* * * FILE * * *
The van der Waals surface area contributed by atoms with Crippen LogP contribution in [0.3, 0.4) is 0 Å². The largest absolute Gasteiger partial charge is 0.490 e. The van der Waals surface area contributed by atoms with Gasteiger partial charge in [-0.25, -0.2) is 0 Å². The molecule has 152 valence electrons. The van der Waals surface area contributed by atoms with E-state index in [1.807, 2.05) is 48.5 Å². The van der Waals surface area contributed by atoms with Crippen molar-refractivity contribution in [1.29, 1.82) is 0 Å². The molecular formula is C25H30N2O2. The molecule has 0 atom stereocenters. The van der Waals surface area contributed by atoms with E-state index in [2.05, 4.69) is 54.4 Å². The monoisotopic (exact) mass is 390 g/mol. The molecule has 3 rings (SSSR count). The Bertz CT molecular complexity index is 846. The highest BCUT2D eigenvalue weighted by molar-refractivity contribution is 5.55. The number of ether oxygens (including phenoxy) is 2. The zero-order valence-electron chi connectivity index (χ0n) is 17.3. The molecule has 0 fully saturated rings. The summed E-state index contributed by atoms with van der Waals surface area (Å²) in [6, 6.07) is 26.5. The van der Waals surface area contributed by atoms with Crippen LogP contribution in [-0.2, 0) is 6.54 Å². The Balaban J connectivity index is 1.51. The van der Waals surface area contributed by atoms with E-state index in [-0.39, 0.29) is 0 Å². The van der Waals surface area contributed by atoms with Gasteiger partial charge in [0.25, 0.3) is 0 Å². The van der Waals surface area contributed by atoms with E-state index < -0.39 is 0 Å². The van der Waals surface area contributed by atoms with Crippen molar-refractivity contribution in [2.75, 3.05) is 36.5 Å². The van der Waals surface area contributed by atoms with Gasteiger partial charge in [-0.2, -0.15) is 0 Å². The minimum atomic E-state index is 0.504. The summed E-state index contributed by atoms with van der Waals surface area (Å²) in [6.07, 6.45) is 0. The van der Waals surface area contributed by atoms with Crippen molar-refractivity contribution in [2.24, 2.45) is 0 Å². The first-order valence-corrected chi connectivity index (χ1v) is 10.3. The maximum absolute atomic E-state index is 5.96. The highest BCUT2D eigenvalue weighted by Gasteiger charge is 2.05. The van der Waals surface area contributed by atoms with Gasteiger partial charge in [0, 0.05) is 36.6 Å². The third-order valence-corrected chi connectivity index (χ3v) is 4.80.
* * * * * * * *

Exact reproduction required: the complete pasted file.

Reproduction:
The van der Waals surface area contributed by atoms with Crippen LogP contribution in [0.3, 0.4) is 0 Å². The largest absolute Gasteiger partial charge is 0.490 e. The van der Waals surface area contributed by atoms with Gasteiger partial charge in [-0.25, -0.2) is 0 Å². The molecule has 152 valence electrons. The van der Waals surface area contributed by atoms with E-state index in [1.807, 2.05) is 48.5 Å². The van der Waals surface area contributed by atoms with Crippen molar-refractivity contribution in [1.29, 1.82) is 0 Å². The molecular formula is C25H30N2O2. The molecule has 0 atom stereocenters. The van der Waals surface area contributed by atoms with E-state index in [2.05, 4.69) is 54.4 Å². The monoisotopic (exact) mass is 390 g/mol. The molecule has 3 rings (SSSR count). The Bertz CT molecular complexity index is 846. The highest BCUT2D eigenvalue weighted by molar-refractivity contribution is 5.55. The number of ether oxygens (including phenoxy) is 2. The zero-order valence-electron chi connectivity index (χ0n) is 17.3. The molecule has 0 fully saturated rings. The summed E-state index contributed by atoms with van der Waals surface area (Å²) in [6, 6.07) is 26.5. The van der Waals surface area contributed by atoms with Crippen LogP contribution in [-0.2, 0) is 6.54 Å². The Balaban J connectivity index is 1.51. The van der Waals surface area contributed by atoms with E-state index in [-0.39, 0.29) is 0 Å². The van der Waals surface area contributed by atoms with Gasteiger partial charge in [0.25, 0.3) is 0 Å². The van der Waals surface area contributed by atoms with E-state index < -0.39 is 0 Å². The van der Waals surface area contributed by atoms with Crippen molar-refractivity contribution in [2.75, 3.05) is 36.5 Å². The van der Waals surface area contributed by atoms with Gasteiger partial charge in [-0.2, -0.15) is 0 Å². The minimum atomic E-state index is 0.504. The summed E-state index contributed by atoms with van der Waals surface area (Å²) in [6.07, 6.45) is 0. The van der Waals surface area contributed by atoms with Crippen molar-refractivity contribution in [2.24, 2.45) is 0 Å². The first-order valence-corrected chi connectivity index (χ1v) is 10.3. The maximum absolute atomic E-state index is 5.96. The highest BCUT2D eigenvalue weighted by Gasteiger charge is 2.05. The van der Waals surface area contributed by atoms with Gasteiger partial charge in [0, 0.05) is 36.6 Å². The third-order valence-corrected chi connectivity index (χ3v) is 4.80.